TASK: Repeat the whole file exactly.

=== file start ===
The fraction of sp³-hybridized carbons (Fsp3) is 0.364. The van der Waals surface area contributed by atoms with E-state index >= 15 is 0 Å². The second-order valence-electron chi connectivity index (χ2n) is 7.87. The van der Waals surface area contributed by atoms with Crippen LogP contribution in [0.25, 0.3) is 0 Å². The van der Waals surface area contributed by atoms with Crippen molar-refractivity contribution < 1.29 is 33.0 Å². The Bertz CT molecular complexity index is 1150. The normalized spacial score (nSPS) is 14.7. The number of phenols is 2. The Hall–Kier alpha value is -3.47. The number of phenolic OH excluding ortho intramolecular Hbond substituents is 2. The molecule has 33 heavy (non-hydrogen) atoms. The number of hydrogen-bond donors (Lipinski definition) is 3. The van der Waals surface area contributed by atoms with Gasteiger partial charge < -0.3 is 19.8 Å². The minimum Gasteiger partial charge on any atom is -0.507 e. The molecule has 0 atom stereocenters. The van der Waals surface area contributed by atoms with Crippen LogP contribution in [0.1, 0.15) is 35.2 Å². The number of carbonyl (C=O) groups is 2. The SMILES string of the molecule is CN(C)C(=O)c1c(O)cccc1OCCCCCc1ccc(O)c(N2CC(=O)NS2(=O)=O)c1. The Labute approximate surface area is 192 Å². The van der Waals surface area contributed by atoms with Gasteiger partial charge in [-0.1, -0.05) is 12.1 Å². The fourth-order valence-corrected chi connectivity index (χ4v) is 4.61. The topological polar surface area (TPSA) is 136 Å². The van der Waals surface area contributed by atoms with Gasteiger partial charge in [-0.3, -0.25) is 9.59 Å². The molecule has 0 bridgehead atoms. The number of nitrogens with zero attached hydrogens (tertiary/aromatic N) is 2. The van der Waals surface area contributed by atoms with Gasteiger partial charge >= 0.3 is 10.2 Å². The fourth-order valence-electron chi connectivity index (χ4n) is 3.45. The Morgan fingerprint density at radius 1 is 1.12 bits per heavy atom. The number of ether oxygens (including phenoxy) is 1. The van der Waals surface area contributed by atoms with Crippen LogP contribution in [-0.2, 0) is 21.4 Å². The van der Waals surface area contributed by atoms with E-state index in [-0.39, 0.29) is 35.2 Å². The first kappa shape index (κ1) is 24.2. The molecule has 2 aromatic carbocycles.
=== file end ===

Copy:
The fraction of sp³-hybridized carbons (Fsp3) is 0.364. The van der Waals surface area contributed by atoms with E-state index >= 15 is 0 Å². The second-order valence-electron chi connectivity index (χ2n) is 7.87. The van der Waals surface area contributed by atoms with Crippen LogP contribution in [0.25, 0.3) is 0 Å². The van der Waals surface area contributed by atoms with Crippen molar-refractivity contribution < 1.29 is 33.0 Å². The Bertz CT molecular complexity index is 1150. The normalized spacial score (nSPS) is 14.7. The number of phenols is 2. The Hall–Kier alpha value is -3.47. The number of phenolic OH excluding ortho intramolecular Hbond substituents is 2. The molecule has 33 heavy (non-hydrogen) atoms. The number of hydrogen-bond donors (Lipinski definition) is 3. The van der Waals surface area contributed by atoms with Gasteiger partial charge < -0.3 is 19.8 Å². The minimum Gasteiger partial charge on any atom is -0.507 e. The molecule has 0 atom stereocenters. The van der Waals surface area contributed by atoms with Crippen LogP contribution in [0.1, 0.15) is 35.2 Å². The number of carbonyl (C=O) groups is 2. The SMILES string of the molecule is CN(C)C(=O)c1c(O)cccc1OCCCCCc1ccc(O)c(N2CC(=O)NS2(=O)=O)c1. The Labute approximate surface area is 192 Å². The van der Waals surface area contributed by atoms with Gasteiger partial charge in [-0.1, -0.05) is 12.1 Å². The fourth-order valence-corrected chi connectivity index (χ4v) is 4.61. The topological polar surface area (TPSA) is 136 Å². The van der Waals surface area contributed by atoms with Gasteiger partial charge in [-0.3, -0.25) is 9.59 Å². The molecule has 0 bridgehead atoms. The number of nitrogens with zero attached hydrogens (tertiary/aromatic N) is 2. The van der Waals surface area contributed by atoms with Gasteiger partial charge >= 0.3 is 10.2 Å². The fourth-order valence-electron chi connectivity index (χ4n) is 3.45. The Morgan fingerprint density at radius 1 is 1.12 bits per heavy atom. The number of ether oxygens (including phenoxy) is 1. The van der Waals surface area contributed by atoms with Crippen LogP contribution in [-0.2, 0) is 21.4 Å². The van der Waals surface area contributed by atoms with E-state index in [-0.39, 0.29) is 35.2 Å². The first kappa shape index (κ1) is 24.2. The molecule has 2 aromatic carbocycles.